Lewis & Clark Law (Portland, Oregon) is hosting a symposium on Open Access Publishing and the Future of Legal Scholarship on March 10, 2006. Here's the summary:
"Scholarship and research reporting in the sciences and medicine has, in the last few years, been shifting to an open access approach. The combined power of the web, universal document formats (e.g., Adobe’s Public Document Format), and powerful search technology (e.g., Google), has fueled a dramatic expansion in this open access approach in just the last four years. The result is that the global interested public can find and use scholarship at a far lower cost, to a far greater degree, than ever before. Interestingly, the open access publishing model has not yet become as popular in legal scholarship as in other fields. Why has legal scholarship lagged in the open access publishing movement? Should law schools, who do the most to fund both the production and publication of legal scholarship, push toward an open access publishing approach?"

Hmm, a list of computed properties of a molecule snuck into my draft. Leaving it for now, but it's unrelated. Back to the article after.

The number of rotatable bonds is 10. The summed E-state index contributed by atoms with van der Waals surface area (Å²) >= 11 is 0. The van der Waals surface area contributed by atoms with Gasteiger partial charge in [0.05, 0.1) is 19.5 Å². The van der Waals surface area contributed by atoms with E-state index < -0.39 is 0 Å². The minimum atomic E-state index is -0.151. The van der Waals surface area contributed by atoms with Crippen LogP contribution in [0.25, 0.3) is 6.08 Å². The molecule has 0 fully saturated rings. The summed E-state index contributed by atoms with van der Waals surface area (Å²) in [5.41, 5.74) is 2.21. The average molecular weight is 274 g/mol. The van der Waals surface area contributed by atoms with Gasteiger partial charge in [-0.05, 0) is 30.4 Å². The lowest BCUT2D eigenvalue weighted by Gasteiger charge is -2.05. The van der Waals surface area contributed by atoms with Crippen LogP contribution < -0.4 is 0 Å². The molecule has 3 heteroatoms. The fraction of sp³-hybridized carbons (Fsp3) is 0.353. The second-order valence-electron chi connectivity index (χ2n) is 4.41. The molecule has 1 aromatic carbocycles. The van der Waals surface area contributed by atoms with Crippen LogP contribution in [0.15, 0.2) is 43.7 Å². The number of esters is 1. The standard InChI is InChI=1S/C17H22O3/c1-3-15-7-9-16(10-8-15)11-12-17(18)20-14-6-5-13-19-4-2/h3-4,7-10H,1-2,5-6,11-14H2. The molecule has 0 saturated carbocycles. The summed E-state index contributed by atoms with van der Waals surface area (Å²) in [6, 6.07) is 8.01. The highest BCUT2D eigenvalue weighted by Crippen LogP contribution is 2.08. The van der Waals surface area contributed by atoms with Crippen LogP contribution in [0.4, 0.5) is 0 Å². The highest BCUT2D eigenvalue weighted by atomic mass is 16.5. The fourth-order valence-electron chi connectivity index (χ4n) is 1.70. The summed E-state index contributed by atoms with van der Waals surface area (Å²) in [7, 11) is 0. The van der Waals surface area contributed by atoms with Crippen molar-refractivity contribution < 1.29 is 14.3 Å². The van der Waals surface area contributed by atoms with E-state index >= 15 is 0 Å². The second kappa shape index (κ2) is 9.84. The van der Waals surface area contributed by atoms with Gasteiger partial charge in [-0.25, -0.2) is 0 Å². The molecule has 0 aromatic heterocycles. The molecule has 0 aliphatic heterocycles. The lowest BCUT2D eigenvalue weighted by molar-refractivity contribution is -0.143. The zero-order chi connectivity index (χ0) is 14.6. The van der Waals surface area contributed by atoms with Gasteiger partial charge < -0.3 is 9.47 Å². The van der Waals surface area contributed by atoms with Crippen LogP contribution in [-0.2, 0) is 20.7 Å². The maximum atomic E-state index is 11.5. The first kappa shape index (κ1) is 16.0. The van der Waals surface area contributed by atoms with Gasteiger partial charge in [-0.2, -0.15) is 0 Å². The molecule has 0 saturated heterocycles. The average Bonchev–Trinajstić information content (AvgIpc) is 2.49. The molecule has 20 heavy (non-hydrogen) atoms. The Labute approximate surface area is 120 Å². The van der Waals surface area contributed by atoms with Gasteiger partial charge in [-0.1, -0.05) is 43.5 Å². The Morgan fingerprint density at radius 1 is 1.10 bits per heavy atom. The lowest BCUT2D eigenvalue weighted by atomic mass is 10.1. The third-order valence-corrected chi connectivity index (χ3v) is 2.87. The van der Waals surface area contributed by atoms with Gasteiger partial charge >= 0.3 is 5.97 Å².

This symposum is relevant to Michael's earlier post on Publication Options and "whether law prof types see (or perceive) shifts in overall law school culture or tenure expectations germane to scholarly publication options." Can Open Access publishing work in law, and what would be the future of the Law Reviews? This Symposium's presentations seem geared to these questions.